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thank all of you for being here. i can only imagine the feelings that you have and please know that you are in our prayers and we appreciate your courage for being here. mr. martin if i could ask you, specifically victor martinez ramirez was an illegal alien that killed air force veteran marilyn farris. he had been arrested by your police department six times in the previous 15 months. is that correct? >> that's correct sir. >> six times in the previous 15 months and its minder standing he been released by the santa barbara county jail olbany 96 hours prior to doing this? >> yes, sir. >> had i issued a detainer for this guy? >> not in this particular case. they did provide detainer in 2014 but that was the only one we knew.
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>> is your city mr. martin, is your city or santa barbara county a sanctuary? >> the city of santa maria's mother sanctuary city and never has been. in fact i have letters from her estate manager which was authored by her city council stating specifically they have never voted at anytime in the past to be a sanctuary city. >> have you ever contacted i.c.e. to request a detainer on someone or on a suspected illegal alien? have you ever have that experience? >> when we arrest someone the santa maria police department makes it a rest we fill out a form that goes with the prisoner to the county jail. we don't have the jail, we jail, which is that the booking process in the area. in this form we do check -- does the officer questioned immigration review and in this case for victor martinez we
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checked yes so then it would be in the hands of the sheriff's department and i.c.e. to make your review. >> and you are not sure what happened after that in that particular case? >> no sir. >> would you agree sheriff that increased communication between local law enforcement federal law and force my, federal law enforcement especially because obviously they are the ones who are responsible for the immigration enforcement, wouldn't you agree better commit education would obviously benefit everyone in this case? >> yes, sir. >> and hopefully keep a tragedy like this from happening again. obviously this is obviously not her best work and could qualify as being our worst work. mr. chairman i'm appalled as we all are and what is happening this particular case and what has happened in many cases like this. ..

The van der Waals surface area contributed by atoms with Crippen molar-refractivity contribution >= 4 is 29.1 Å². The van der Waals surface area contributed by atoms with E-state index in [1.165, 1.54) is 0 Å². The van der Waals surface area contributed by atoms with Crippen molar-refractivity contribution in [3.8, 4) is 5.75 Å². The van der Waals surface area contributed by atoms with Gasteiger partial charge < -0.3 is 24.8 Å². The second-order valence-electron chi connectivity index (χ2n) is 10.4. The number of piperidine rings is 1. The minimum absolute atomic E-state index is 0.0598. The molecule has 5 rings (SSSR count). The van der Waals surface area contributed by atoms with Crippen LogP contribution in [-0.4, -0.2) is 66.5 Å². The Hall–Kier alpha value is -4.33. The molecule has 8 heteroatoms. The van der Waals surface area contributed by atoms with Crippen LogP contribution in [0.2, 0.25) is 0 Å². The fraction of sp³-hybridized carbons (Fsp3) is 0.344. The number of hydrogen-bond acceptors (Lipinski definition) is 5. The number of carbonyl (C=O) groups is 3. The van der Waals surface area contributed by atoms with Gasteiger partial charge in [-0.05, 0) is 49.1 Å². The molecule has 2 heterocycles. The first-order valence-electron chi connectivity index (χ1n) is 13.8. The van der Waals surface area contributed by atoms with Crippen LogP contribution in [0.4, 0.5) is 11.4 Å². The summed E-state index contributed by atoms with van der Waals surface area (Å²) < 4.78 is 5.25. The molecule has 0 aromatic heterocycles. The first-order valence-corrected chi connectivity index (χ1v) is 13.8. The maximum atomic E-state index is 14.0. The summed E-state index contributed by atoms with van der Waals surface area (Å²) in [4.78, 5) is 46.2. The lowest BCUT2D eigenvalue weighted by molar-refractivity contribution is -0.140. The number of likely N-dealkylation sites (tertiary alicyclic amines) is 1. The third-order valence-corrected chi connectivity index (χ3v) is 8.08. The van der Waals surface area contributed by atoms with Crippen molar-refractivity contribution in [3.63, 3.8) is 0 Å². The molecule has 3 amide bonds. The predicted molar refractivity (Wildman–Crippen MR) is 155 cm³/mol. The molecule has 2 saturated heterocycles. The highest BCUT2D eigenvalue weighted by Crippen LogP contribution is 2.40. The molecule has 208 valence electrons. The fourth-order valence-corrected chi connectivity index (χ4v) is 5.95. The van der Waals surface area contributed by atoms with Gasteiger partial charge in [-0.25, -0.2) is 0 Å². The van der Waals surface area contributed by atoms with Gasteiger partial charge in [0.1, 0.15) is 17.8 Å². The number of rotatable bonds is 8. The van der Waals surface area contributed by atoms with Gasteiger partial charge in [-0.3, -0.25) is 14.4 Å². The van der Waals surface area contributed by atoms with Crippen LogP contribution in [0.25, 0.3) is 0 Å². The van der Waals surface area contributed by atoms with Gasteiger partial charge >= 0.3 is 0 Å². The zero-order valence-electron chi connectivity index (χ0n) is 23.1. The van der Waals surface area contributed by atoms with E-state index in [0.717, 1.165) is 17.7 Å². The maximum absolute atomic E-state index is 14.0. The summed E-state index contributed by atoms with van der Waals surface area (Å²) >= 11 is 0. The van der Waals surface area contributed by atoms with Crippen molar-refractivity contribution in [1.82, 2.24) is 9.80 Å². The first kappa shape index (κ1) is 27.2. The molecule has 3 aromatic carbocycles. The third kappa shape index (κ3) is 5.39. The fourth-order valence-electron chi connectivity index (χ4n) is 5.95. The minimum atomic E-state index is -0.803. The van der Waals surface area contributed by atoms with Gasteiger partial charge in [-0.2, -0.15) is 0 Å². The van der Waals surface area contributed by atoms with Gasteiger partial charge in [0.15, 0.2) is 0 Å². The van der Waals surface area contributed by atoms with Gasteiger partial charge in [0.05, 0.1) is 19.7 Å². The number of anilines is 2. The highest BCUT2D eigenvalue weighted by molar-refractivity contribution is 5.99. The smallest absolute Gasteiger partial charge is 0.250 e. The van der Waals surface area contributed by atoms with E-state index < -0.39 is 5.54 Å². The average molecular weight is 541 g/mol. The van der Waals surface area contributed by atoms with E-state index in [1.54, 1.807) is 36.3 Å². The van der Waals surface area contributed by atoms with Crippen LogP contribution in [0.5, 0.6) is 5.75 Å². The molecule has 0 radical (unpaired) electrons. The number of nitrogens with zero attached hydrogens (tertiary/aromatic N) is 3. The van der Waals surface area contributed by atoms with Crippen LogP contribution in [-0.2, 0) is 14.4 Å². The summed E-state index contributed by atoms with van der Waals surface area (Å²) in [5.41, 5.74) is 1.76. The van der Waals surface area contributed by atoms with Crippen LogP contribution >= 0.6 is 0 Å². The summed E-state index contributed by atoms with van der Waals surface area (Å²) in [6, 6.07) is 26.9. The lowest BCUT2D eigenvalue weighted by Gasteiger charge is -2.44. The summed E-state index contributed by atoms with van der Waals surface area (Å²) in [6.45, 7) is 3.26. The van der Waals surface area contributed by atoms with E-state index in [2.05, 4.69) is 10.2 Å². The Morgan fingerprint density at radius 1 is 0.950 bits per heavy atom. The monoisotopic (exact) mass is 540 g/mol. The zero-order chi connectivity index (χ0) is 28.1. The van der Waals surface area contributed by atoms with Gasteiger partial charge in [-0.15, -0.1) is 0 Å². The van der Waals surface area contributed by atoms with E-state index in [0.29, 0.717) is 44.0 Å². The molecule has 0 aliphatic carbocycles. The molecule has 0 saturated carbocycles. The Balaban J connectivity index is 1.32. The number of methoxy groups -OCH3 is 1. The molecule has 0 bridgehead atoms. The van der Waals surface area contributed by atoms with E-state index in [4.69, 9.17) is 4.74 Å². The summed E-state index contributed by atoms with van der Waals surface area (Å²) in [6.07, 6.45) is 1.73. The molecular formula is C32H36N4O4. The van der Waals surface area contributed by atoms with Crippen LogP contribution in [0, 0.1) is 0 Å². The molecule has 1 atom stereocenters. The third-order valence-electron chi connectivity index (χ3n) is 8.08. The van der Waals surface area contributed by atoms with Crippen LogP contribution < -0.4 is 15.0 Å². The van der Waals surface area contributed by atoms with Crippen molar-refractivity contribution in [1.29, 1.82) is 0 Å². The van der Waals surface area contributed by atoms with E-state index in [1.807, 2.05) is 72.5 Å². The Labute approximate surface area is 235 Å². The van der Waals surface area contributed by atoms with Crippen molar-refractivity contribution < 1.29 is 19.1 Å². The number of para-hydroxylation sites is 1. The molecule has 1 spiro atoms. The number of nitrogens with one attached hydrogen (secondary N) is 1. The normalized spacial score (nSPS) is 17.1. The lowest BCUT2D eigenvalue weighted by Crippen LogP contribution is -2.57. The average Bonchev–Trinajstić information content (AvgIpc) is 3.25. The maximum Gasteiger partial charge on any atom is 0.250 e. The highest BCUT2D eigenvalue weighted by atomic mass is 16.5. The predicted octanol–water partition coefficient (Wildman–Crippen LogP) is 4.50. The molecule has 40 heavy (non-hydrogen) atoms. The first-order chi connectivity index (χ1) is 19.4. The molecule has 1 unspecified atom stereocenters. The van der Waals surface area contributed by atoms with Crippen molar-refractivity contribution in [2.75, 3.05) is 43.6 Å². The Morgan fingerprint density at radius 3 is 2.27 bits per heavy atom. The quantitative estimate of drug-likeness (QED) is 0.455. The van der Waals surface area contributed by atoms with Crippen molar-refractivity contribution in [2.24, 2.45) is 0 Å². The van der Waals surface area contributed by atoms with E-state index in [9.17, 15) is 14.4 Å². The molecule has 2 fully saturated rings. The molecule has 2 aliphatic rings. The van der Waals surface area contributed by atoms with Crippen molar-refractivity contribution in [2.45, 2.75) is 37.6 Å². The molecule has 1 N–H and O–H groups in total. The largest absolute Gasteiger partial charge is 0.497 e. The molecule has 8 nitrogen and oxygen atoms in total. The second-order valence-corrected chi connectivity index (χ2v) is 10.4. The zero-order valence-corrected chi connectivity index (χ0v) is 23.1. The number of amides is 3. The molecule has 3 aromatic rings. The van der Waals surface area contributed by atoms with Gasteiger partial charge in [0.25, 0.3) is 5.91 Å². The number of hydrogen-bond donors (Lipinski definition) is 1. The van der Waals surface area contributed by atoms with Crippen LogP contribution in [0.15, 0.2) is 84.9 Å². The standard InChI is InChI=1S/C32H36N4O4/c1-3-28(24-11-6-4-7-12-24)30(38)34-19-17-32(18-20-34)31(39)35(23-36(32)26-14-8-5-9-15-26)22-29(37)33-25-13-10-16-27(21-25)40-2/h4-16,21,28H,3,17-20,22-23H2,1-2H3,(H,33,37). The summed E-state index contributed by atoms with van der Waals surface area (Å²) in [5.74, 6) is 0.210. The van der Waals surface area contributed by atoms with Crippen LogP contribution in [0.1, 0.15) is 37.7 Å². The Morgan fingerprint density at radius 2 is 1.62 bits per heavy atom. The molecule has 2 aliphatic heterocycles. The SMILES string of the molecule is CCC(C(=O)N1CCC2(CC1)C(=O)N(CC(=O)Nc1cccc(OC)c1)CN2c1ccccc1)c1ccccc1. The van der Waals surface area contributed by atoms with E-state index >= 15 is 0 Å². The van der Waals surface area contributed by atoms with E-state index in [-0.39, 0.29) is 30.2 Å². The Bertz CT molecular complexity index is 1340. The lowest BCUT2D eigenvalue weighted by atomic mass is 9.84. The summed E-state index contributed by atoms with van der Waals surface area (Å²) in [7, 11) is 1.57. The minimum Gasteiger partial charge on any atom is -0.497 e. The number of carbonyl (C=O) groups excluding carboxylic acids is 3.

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>> >> that is the bill that i am sponsoring and hopefully it will improve communication in between local law enforcement in the federal government. that is what we need more of. thank you for being here and my condolences. we appreciate your courage.
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i yield back. >> i now recognize myself for five minutes. first of all, thanks to the ranking member for asking you to tell us about casey and sarah and if you can tell us about marilyn we don't want them to just be statistics and i watch as people wipe tears as the dad of two daughters i cannot imagine you have been thorough all of us are very grateful to have been very helpful. is it true that was costs and her funeral? do you know, he had a driver's license? >> he did not.
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>> did he ever have one in? >> i do not know that fact. ideal there was no insurance the vehicle that killed my daughter i am not sure of the true order it is that the impound lot i heard was from another illegal contractor from kansas but they will not let me take it to get tested for prince. >> mr. martin how was the response to reporting truckdrivers to frankly that overwhelms me. day is think we have enough without having illegal drug drivers to that?
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>> do you think it makes sense if they have a record of two driving? to you think we have enough without adding truckdrivers? >> yes, sir,. do you think it makes sense when they are picked up with drunk driving regardless of race or national origin or gender doesn't matter does that make sense for them to stay here? >> it does not. i look at the vehicle as i would a pistol. >> and then in this case it was just as deadly. >> yes, sir,. >> mr. burbank. with your last comment you seemed to imply the american taxpayer is for substance